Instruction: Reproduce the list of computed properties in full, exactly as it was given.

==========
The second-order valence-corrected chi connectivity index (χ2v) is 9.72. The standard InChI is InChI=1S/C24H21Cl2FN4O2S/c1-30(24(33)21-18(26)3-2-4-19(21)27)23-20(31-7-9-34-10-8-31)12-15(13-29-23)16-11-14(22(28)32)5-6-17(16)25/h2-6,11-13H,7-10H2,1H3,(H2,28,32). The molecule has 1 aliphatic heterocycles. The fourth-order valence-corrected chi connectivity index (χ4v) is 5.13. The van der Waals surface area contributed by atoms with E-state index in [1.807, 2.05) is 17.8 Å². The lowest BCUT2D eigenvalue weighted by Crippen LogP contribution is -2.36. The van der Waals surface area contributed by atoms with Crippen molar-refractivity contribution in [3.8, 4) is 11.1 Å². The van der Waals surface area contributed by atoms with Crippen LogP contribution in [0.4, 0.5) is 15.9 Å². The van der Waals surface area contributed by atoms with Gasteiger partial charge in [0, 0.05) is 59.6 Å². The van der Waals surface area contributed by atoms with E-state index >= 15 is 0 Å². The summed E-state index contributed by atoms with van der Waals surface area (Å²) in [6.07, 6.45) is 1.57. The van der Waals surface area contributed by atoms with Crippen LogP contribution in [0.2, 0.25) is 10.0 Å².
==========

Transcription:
The second-order valence-corrected chi connectivity index (χ2v) is 9.72. The standard InChI is InChI=1S/C24H21Cl2FN4O2S/c1-30(24(33)21-18(26)3-2-4-19(21)27)23-20(31-7-9-34-10-8-31)12-15(13-29-23)16-11-14(22(28)32)5-6-17(16)25/h2-6,11-13H,7-10H2,1H3,(H2,28,32). The molecule has 1 aliphatic heterocycles. The fourth-order valence-corrected chi connectivity index (χ4v) is 5.13. The van der Waals surface area contributed by atoms with E-state index in [1.807, 2.05) is 17.8 Å². The lowest BCUT2D eigenvalue weighted by Crippen LogP contribution is -2.36. The van der Waals surface area contributed by atoms with Crippen molar-refractivity contribution in [3.8, 4) is 11.1 Å². The van der Waals surface area contributed by atoms with Crippen LogP contribution in [0.4, 0.5) is 15.9 Å². The van der Waals surface area contributed by atoms with Gasteiger partial charge in [0, 0.05) is 59.6 Å². The van der Waals surface area contributed by atoms with E-state index >= 15 is 0 Å². The summed E-state index contributed by atoms with van der Waals surface area (Å²) in [6.07, 6.45) is 1.57. The van der Waals surface area contributed by atoms with Crippen LogP contribution in [0.2, 0.25) is 10.0 Å².